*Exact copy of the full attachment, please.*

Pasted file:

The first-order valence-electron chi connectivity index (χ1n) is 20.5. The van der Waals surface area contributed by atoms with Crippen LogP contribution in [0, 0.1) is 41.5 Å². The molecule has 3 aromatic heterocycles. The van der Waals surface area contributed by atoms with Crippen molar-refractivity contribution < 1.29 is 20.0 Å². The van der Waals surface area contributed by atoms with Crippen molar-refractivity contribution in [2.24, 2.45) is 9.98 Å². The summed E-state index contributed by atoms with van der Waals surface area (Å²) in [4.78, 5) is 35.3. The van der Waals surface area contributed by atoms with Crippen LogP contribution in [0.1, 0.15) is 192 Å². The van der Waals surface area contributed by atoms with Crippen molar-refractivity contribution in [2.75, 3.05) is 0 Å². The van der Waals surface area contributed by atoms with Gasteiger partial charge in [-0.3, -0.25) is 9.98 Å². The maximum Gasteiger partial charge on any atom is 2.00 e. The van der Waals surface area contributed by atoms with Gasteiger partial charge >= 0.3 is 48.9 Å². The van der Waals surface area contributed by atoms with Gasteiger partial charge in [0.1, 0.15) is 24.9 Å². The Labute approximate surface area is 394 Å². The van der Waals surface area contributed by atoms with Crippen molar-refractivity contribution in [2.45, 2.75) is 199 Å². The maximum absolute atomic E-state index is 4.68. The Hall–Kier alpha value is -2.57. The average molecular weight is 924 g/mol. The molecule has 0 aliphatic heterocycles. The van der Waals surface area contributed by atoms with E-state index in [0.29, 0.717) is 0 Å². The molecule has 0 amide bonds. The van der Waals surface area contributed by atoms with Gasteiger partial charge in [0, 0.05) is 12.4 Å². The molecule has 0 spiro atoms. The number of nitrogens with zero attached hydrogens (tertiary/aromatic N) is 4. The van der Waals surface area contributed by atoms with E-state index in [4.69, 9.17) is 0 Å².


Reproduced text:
The first-order valence-electron chi connectivity index (χ1n) is 20.5. The van der Waals surface area contributed by atoms with Crippen LogP contribution in [0, 0.1) is 41.5 Å². The molecule has 3 aromatic heterocycles. The van der Waals surface area contributed by atoms with Crippen molar-refractivity contribution < 1.29 is 20.0 Å². The van der Waals surface area contributed by atoms with Crippen molar-refractivity contribution in [2.24, 2.45) is 9.98 Å². The summed E-state index contributed by atoms with van der Waals surface area (Å²) in [4.78, 5) is 35.3. The van der Waals surface area contributed by atoms with Crippen LogP contribution in [0.1, 0.15) is 192 Å². The van der Waals surface area contributed by atoms with Crippen molar-refractivity contribution in [2.75, 3.05) is 0 Å². The van der Waals surface area contributed by atoms with Gasteiger partial charge in [-0.3, -0.25) is 9.98 Å². The maximum Gasteiger partial charge on any atom is 2.00 e. The van der Waals surface area contributed by atoms with Gasteiger partial charge >= 0.3 is 48.9 Å². The van der Waals surface area contributed by atoms with Gasteiger partial charge in [0.1, 0.15) is 24.9 Å². The Labute approximate surface area is 394 Å². The van der Waals surface area contributed by atoms with Crippen molar-refractivity contribution in [2.45, 2.75) is 199 Å². The maximum absolute atomic E-state index is 4.68. The Hall–Kier alpha value is -2.57. The average molecular weight is 924 g/mol. The molecule has 0 aliphatic heterocycles. The van der Waals surface area contributed by atoms with E-state index in [0.29, 0.717) is 0 Å². The molecule has 0 amide bonds. The van der Waals surface area contributed by atoms with Gasteiger partial charge in [0, 0.05) is 12.4 Å². The molecule has 0 spiro atoms. The number of nitrogens with zero attached hydrogens (tertiary/aromatic N) is 4. The van der Waals surface area contributed by atoms with E-state index in [4.69, 9.17) is 0 Å².